Ticks During Winter Months

Ticks are considered arachnids which places them in the same family as spiders. And like spiders, they can be poisonous to humans. Unlike spiders, however, ticks are classified differently based on their method of consumption. They are considered ectoparasites because they attach themselves to the exterior of a host’s body and draw nutrients from the host’s blood. Additionally, there are two kinds of ticks: Those characterized by soft exteriors and those characterized by hard exteriors.

During the winter months, ticks go into hibernation or simply cling to warm-blooded hosts. So you’re not out of the woods (so to speak) just because it’s cold outside.

What Do Ticks Do in the Winter Months?

Like most of us, ticks try to keep warm in winter. This means looking for a warm place to hunker down during the cold months. Typically, some fall leaves will do the trick, but there’s no reason that a home wouldn’t work either. If ticks sense that it is more than 45℉, they will go out looking for something to do.

In addition to finding a warm place to go, ticks can also latch onto a host that will provide it with the warmth it needs. The tick can outlast the winter and still have a source of food during those months.

What about the Lyme Disease Ticks?

Lyme disease is caused by blacklegged ticks. Blacklegged ticks (aka deer tick) are among a variety that will remain active until the temperature freezes.

At What Temperature Do Ticks Die?

Ticks will survive most natural cold weather scenarios. The majority, however, are not active. High-temperature scenarios are a different story. According to one study, ticks will die at any temperature greater than 130℉. If you’re concerned about ticks, you should be washing and drying your clothing at the highest possible temperatures.

What about the Winter Tick?

If the fact that ticks can survive winter wasn’t bad enough, there is one form tick, known as the “winter tick” that thrives during those months. To boot, these ticks are largely found in the Northeastern part of the U.S. This tick is alternatively called a “mouse tick” but should really be named a moose tick since moose are the species that are most adversely affected by the winter tick.

While deer and humans seem relatively unfazed by this kind of a tick, the tick is disrupting the ecosystem of the Northeastern region and decimating the numbers of the iconic moose that can be found there.

What Other Ticks Infest the Northeastern U.S.?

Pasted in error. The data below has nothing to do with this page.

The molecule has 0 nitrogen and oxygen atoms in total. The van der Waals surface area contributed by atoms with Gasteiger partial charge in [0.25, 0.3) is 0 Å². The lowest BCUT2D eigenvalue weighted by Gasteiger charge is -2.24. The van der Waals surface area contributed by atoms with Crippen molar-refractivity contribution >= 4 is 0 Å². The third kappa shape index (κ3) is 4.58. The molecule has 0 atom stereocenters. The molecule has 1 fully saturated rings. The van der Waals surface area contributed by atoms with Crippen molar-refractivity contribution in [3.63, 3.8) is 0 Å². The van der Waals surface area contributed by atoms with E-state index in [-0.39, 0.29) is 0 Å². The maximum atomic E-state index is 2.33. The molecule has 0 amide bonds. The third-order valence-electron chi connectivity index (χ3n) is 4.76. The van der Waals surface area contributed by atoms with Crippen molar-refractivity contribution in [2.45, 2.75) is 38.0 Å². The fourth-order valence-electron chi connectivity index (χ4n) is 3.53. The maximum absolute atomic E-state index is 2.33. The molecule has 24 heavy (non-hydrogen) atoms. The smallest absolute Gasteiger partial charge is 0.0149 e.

There are around twelve different species of ticks present in the Northeastern part of the United States. Fortunately, most of those ticks are not a threat to humans. On the other hand, blacklegged ticks, the ticks that carry Lyme disease, are present in large numbers.

Blacklegged ticks live for about two or three years. They remain active in any climate that is above freezing. That includes on the bodies of their hosts and Pennsylvania, Delaware, and New Jersey homes. During the tick’s entire lifecycle, they will only have a maximum of three blood meals. The eggs are laid in the spring, and by summer, they have hatched. In the spring of the next year, it is ready to do the things that ticks do. Statistically, the risk of infection is greatest in the late spring and throughout the summer. But blacklegged ticks can remain active longer than most other ticks can.

The larvae are generally not a threat to humans until their second year. They prefer the blood of small animals like rats and birds. They feed and then they molt into nymphs and by next summer, they will be adults. This is when they are most likely to be dangerous to humans.

Eradicating Ticks from Your Home

Ticks remain a major problem for those who live in rural climates or enjoy the great outdoors. They can be carried in by your pooch or picked up in the woods. Both humans and their furry friends can protect themselves with the use of tick repellant.

Additionally, the expert winter pest control technicians at Pointe Pest Control can spray your yard or the area surrounding your home to ensure that the ticks don’t pose a health risk to you or your family (including your pets).

Give us a call or talk to us online and Pointe Pest Control will help you solve your tick problem and alleviate your fears.

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